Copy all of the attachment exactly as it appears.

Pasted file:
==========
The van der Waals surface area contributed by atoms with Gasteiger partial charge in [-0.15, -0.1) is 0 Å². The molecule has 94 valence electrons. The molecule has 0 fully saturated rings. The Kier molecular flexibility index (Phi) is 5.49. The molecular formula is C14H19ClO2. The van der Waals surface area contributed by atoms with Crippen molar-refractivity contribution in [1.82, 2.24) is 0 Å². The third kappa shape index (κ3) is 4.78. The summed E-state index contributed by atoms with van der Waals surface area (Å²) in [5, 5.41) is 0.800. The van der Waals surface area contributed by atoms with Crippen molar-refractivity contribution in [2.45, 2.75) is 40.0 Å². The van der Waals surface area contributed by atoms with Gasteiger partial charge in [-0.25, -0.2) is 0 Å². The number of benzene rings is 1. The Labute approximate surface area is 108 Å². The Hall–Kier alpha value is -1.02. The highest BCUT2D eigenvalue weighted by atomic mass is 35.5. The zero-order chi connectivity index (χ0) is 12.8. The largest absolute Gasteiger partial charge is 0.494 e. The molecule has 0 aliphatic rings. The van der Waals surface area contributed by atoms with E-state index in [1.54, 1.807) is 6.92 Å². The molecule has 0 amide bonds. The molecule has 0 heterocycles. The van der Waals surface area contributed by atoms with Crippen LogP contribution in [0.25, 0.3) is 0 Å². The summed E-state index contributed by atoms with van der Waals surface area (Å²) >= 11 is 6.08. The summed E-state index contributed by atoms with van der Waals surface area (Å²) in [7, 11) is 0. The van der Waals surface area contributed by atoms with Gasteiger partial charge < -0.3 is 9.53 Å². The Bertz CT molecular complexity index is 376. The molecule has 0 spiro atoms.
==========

The van der Waals surface area contributed by atoms with Gasteiger partial charge in [-0.15, -0.1) is 0 Å². The molecule has 94 valence electrons. The molecule has 0 fully saturated rings. The Kier molecular flexibility index (Phi) is 5.49. The molecular formula is C14H19ClO2. The van der Waals surface area contributed by atoms with Crippen molar-refractivity contribution in [1.82, 2.24) is 0 Å². The third kappa shape index (κ3) is 4.78. The summed E-state index contributed by atoms with van der Waals surface area (Å²) in [5, 5.41) is 0.800. The van der Waals surface area contributed by atoms with Crippen molar-refractivity contribution in [2.45, 2.75) is 40.0 Å². The van der Waals surface area contributed by atoms with Gasteiger partial charge in [-0.25, -0.2) is 0 Å². The number of benzene rings is 1. The Labute approximate surface area is 108 Å². The Hall–Kier alpha value is -1.02. The highest BCUT2D eigenvalue weighted by atomic mass is 35.5. The zero-order chi connectivity index (χ0) is 12.8. The largest absolute Gasteiger partial charge is 0.494 e. The molecule has 0 aliphatic rings. The van der Waals surface area contributed by atoms with E-state index in [1.54, 1.807) is 6.92 Å². The molecule has 0 amide bonds. The molecule has 0 heterocycles. The van der Waals surface area contributed by atoms with Crippen LogP contribution in [0.25, 0.3) is 0 Å². The summed E-state index contributed by atoms with van der Waals surface area (Å²) >= 11 is 6.08. The summed E-state index contributed by atoms with van der Waals surface area (Å²) in [7, 11) is 0. The van der Waals surface area contributed by atoms with Gasteiger partial charge < -0.3 is 9.53 Å². The Bertz CT molecular complexity index is 376. The molecule has 0 spiro atoms.